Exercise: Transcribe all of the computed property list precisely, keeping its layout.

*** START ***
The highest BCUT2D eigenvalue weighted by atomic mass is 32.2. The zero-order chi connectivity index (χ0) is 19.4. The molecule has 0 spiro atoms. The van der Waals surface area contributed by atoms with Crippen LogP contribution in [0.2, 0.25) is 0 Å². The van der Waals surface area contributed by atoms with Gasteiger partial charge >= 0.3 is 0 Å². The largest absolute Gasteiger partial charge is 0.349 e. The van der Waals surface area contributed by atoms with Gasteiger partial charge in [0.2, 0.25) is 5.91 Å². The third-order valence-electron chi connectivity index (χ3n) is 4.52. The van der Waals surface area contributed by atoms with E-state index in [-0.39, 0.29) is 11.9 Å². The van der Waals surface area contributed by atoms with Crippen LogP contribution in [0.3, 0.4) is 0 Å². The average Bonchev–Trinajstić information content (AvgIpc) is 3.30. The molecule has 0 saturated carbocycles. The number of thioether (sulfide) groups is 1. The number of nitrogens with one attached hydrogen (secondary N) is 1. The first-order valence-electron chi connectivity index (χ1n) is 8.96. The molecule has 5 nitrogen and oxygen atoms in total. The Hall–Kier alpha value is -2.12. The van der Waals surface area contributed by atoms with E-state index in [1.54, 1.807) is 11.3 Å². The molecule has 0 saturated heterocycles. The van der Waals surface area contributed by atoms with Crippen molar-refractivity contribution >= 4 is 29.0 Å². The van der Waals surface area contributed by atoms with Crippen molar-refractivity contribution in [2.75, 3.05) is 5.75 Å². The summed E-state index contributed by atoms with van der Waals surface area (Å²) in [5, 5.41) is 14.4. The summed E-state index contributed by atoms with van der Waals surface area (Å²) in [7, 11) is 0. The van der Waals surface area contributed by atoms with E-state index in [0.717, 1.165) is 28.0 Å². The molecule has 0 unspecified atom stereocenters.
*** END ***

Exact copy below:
The highest BCUT2D eigenvalue weighted by atomic mass is 32.2. The zero-order chi connectivity index (χ0) is 19.4. The molecule has 0 spiro atoms. The van der Waals surface area contributed by atoms with Crippen LogP contribution in [0.2, 0.25) is 0 Å². The van der Waals surface area contributed by atoms with Gasteiger partial charge >= 0.3 is 0 Å². The largest absolute Gasteiger partial charge is 0.349 e. The van der Waals surface area contributed by atoms with Gasteiger partial charge in [0.2, 0.25) is 5.91 Å². The third-order valence-electron chi connectivity index (χ3n) is 4.52. The van der Waals surface area contributed by atoms with E-state index in [-0.39, 0.29) is 11.9 Å². The van der Waals surface area contributed by atoms with Crippen LogP contribution in [0.3, 0.4) is 0 Å². The average Bonchev–Trinajstić information content (AvgIpc) is 3.30. The molecule has 0 saturated carbocycles. The number of thioether (sulfide) groups is 1. The number of nitrogens with one attached hydrogen (secondary N) is 1. The first-order valence-electron chi connectivity index (χ1n) is 8.96. The molecule has 5 nitrogen and oxygen atoms in total. The Hall–Kier alpha value is -2.12. The van der Waals surface area contributed by atoms with E-state index in [1.54, 1.807) is 11.3 Å². The molecule has 0 saturated heterocycles. The van der Waals surface area contributed by atoms with Crippen molar-refractivity contribution >= 4 is 29.0 Å². The van der Waals surface area contributed by atoms with Crippen molar-refractivity contribution in [2.75, 3.05) is 5.75 Å². The summed E-state index contributed by atoms with van der Waals surface area (Å²) in [5, 5.41) is 14.4. The summed E-state index contributed by atoms with van der Waals surface area (Å²) in [7, 11) is 0. The van der Waals surface area contributed by atoms with E-state index in [0.717, 1.165) is 28.0 Å². The molecule has 0 unspecified atom stereocenters.